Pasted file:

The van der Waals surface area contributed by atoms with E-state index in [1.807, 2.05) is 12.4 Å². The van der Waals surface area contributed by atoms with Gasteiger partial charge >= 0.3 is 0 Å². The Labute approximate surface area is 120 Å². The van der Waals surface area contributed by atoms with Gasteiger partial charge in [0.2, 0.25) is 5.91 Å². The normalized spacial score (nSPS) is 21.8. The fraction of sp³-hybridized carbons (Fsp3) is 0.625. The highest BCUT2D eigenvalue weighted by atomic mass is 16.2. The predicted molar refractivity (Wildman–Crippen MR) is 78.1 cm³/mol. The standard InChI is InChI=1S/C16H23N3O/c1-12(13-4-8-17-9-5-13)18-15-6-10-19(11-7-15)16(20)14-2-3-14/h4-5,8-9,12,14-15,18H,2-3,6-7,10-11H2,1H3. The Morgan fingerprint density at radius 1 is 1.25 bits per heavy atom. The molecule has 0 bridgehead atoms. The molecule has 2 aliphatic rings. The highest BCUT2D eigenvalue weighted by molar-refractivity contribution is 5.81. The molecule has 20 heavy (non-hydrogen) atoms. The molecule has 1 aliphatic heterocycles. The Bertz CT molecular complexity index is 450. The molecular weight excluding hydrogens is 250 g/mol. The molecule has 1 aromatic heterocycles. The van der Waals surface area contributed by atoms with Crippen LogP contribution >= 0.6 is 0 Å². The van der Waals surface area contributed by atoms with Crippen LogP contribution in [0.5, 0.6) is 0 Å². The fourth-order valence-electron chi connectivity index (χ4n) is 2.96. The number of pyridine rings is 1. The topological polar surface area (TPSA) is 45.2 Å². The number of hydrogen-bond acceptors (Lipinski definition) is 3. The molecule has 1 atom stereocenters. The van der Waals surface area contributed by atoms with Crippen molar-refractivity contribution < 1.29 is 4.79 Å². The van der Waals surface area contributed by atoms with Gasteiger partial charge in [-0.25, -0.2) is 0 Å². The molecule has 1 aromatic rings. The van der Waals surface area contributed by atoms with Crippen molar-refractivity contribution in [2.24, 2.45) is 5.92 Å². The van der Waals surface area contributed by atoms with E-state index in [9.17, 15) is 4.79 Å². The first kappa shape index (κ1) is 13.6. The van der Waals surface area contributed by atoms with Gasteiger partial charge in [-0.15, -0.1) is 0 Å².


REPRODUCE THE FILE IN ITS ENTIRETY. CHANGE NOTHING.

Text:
The van der Waals surface area contributed by atoms with E-state index in [1.807, 2.05) is 12.4 Å². The van der Waals surface area contributed by atoms with Gasteiger partial charge >= 0.3 is 0 Å². The Labute approximate surface area is 120 Å². The van der Waals surface area contributed by atoms with Gasteiger partial charge in [0.2, 0.25) is 5.91 Å². The normalized spacial score (nSPS) is 21.8. The fraction of sp³-hybridized carbons (Fsp3) is 0.625. The highest BCUT2D eigenvalue weighted by atomic mass is 16.2. The predicted molar refractivity (Wildman–Crippen MR) is 78.1 cm³/mol. The standard InChI is InChI=1S/C16H23N3O/c1-12(13-4-8-17-9-5-13)18-15-6-10-19(11-7-15)16(20)14-2-3-14/h4-5,8-9,12,14-15,18H,2-3,6-7,10-11H2,1H3. The Morgan fingerprint density at radius 1 is 1.25 bits per heavy atom. The molecule has 0 bridgehead atoms. The molecule has 2 aliphatic rings. The highest BCUT2D eigenvalue weighted by molar-refractivity contribution is 5.81. The molecule has 20 heavy (non-hydrogen) atoms. The molecule has 1 aliphatic heterocycles. The Bertz CT molecular complexity index is 450. The molecular weight excluding hydrogens is 250 g/mol. The molecule has 1 aromatic heterocycles. The van der Waals surface area contributed by atoms with Crippen LogP contribution >= 0.6 is 0 Å². The van der Waals surface area contributed by atoms with Crippen LogP contribution in [0.5, 0.6) is 0 Å². The fourth-order valence-electron chi connectivity index (χ4n) is 2.96. The number of pyridine rings is 1. The topological polar surface area (TPSA) is 45.2 Å². The number of hydrogen-bond acceptors (Lipinski definition) is 3. The molecule has 1 atom stereocenters. The van der Waals surface area contributed by atoms with Crippen molar-refractivity contribution < 1.29 is 4.79 Å². The van der Waals surface area contributed by atoms with Gasteiger partial charge in [-0.25, -0.2) is 0 Å². The molecule has 1 aromatic rings. The van der Waals surface area contributed by atoms with Crippen molar-refractivity contribution in [2.24, 2.45) is 5.92 Å². The van der Waals surface area contributed by atoms with E-state index in [9.17, 15) is 4.79 Å². The first kappa shape index (κ1) is 13.6. The van der Waals surface area contributed by atoms with Gasteiger partial charge in [-0.15, -0.1) is 0 Å².